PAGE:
Author: Samira Ahmed
Summary: Set in a horrifying near-future United States, seventeen-year-old Layla Amin and her parents are forced into an internment camp for Muslim American citizens. With the help of newly made friends, her boyfriend on the outside, and an unexpected alliance within, Layla begins a journey to fight for freedom, leading a revolution against the camp’s Director and his guards. Heart-racing and emotional, Internment challenges readers to fight complicit silence that exists in our society today.
When fascism comes to America, it will come draped in the flag. You don’t need to be a student of history to see how nationalism, disguised as patriotism, can take hold of a country, justifying terrible and cruel acts. You only need to turn on the news.
I don’t know that I really enjoyed Internment—more that I experienced it. On one hand, the plot feels like true dystopic fiction, a horrendous what if? spiraling out of a real-world event. But on the other, it reads like an inevitability, the disastrous result of one too many bad choices, the culmination of a timeline from which we can no longer turn back.
We’re introduced to main character Layla after a Muslim registry and Exclusion Laws have already taken effect, but the action quickly accelerates as her family is forcibly removed from their home, tattooed with an ID number, and transported to a “rehabilitation” camp across the desert. The allusions to Japanese internment are frank and unsettling, Samira Ahmed forcing her readers to truly look at all the horrible shit America has done to its citizens in the name of nationalism. It should come as no surprise, then, that Internment was very hard to read, but it is important that I did, and that you do, too. “What’s that thing people always say about history?” Layla asks. “Unless we know our history, we’re doomed to repeat it? Never forget? Isn’t that the lesson? But we always forget,” she reminds us. “Forgetting is in the American grain.”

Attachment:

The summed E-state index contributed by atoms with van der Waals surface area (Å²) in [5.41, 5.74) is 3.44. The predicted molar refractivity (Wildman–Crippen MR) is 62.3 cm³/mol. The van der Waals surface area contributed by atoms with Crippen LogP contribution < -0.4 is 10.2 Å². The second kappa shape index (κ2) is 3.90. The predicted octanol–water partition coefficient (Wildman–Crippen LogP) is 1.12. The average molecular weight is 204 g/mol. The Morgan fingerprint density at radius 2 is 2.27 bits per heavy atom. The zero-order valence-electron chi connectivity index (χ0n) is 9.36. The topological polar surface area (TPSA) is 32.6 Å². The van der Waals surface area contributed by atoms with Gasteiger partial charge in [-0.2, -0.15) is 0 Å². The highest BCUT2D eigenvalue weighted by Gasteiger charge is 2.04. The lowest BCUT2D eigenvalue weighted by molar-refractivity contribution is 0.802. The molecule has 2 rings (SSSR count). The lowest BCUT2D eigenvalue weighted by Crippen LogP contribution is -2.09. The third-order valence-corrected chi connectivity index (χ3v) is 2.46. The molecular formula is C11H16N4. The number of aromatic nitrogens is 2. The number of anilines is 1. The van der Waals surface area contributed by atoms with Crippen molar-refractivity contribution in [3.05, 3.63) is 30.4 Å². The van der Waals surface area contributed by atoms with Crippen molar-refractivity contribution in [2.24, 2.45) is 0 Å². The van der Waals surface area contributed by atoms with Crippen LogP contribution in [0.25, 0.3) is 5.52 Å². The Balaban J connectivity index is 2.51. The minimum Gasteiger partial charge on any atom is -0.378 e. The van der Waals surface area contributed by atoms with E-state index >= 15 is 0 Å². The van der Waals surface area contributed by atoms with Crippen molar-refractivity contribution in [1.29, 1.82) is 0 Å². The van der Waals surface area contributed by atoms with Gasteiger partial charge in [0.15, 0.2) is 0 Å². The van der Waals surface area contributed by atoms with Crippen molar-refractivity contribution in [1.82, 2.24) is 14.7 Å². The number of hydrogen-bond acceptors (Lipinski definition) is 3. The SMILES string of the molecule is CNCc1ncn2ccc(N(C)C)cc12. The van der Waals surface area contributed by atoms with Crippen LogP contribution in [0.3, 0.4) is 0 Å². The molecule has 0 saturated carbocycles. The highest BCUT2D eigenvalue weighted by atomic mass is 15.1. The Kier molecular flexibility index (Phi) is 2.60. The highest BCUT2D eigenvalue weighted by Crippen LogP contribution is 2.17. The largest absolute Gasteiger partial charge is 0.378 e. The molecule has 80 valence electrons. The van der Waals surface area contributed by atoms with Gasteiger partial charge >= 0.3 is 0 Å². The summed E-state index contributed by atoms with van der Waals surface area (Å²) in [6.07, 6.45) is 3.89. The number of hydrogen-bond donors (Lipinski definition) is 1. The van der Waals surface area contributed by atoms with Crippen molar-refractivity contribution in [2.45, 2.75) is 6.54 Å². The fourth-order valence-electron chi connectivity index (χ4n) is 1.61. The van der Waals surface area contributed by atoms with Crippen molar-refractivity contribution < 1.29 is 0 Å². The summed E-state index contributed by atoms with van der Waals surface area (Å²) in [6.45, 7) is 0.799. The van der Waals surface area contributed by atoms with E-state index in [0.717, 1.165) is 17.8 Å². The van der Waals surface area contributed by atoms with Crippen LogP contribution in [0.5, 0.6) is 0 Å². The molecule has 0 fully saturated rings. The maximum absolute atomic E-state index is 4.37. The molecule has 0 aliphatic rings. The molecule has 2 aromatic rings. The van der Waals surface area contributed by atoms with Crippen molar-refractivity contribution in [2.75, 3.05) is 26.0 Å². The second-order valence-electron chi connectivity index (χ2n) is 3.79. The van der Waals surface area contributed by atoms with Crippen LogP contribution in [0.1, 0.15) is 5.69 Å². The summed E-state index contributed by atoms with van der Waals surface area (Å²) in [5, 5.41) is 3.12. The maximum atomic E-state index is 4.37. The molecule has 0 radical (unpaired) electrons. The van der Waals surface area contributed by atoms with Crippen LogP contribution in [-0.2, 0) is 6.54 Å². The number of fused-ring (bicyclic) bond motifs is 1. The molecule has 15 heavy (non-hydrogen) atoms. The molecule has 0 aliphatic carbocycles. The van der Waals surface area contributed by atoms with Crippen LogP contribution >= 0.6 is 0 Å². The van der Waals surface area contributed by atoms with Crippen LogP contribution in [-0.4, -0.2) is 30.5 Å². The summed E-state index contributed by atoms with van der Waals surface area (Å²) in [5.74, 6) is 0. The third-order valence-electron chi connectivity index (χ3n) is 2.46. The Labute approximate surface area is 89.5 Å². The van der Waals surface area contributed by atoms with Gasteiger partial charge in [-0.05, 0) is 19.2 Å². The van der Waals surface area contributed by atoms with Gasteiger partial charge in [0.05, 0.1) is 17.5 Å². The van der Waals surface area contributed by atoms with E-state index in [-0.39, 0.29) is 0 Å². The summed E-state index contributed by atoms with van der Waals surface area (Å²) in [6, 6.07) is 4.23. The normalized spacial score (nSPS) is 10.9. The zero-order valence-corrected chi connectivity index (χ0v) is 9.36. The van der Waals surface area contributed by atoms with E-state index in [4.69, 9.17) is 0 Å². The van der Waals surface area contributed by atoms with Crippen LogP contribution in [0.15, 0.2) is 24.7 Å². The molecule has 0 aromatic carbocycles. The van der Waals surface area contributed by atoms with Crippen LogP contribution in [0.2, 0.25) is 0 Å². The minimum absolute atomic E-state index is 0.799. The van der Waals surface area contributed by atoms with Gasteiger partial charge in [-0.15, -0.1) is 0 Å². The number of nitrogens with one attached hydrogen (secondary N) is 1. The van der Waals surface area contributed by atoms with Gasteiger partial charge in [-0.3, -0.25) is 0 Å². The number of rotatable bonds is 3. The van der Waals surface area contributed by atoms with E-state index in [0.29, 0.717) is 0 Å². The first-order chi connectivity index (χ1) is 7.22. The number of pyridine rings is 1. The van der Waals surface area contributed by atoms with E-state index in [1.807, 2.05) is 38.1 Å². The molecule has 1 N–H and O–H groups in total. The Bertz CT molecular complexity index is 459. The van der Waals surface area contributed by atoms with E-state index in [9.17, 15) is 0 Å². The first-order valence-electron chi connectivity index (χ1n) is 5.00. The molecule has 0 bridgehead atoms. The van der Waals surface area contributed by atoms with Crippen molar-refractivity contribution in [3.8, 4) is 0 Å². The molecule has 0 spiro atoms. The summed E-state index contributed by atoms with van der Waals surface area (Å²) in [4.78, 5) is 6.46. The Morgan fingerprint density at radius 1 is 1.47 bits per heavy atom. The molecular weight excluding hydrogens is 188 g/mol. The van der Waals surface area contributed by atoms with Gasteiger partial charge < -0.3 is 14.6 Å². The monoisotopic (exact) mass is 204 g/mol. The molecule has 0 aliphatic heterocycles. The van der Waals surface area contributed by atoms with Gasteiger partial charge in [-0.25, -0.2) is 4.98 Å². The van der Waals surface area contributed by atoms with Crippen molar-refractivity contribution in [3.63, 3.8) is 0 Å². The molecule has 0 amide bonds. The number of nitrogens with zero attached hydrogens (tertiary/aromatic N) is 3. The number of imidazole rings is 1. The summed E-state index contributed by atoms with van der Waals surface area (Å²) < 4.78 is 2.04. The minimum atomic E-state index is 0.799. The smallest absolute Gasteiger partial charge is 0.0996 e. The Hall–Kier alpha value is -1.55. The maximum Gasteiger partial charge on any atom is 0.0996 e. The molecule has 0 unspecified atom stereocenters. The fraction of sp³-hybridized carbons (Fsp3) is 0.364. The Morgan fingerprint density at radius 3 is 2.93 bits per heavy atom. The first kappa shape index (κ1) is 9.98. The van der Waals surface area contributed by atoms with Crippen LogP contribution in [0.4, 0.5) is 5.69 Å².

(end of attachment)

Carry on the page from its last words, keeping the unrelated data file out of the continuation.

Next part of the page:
One of the first things that Layla mentions is how her life is broken up into “Then and Now,” but most of the Thens—the election, the Nazi march on DC, and the Muslim ban—mirror real-world events, so what’s to say that my reaction to those wouldn’t also mirror my reactions to the other Thens—the registry, book burnings, and Exclusion Laws— that ultimately led to Layla’s internment? One of the reasons why this book was so difficult to read was because Ahmed held up a mirror and made me look at myself, forced me to question how I would react to similar circumstances. I kept asking, would I be able to endure like Layla? Protest like her? Resist?
The short answer? No, I don’t think so.
Layla shows extreme fortitude in Internment, and I don’t know that I could do it as well as her, or even at all. About halfway through the book, Layla’s dad tells her, “don’t attract attention. Fade into the crowd. Stay as anonymous as possible. That’s how we’ll survive.” But Layla doesn’t want survival—she wants life. In acknowledging that “there’s no limit to the horrible things we do to one another,” she still understands that “human beings are capable of so many wondrous things.” It’s that hope, that ability to see beauty in the most brutal circumstances, that I admire most of all.
In her author’s note, Ahmed mentions, “I feel a lot of anger. But I believe in hope. I believe that the things that are wrong with America can be fixed by Americans. I believe that being good is what can make us great.” Reading Internment made me feel a lot of anger, but it also gave me hope. What more could I ask of a novel?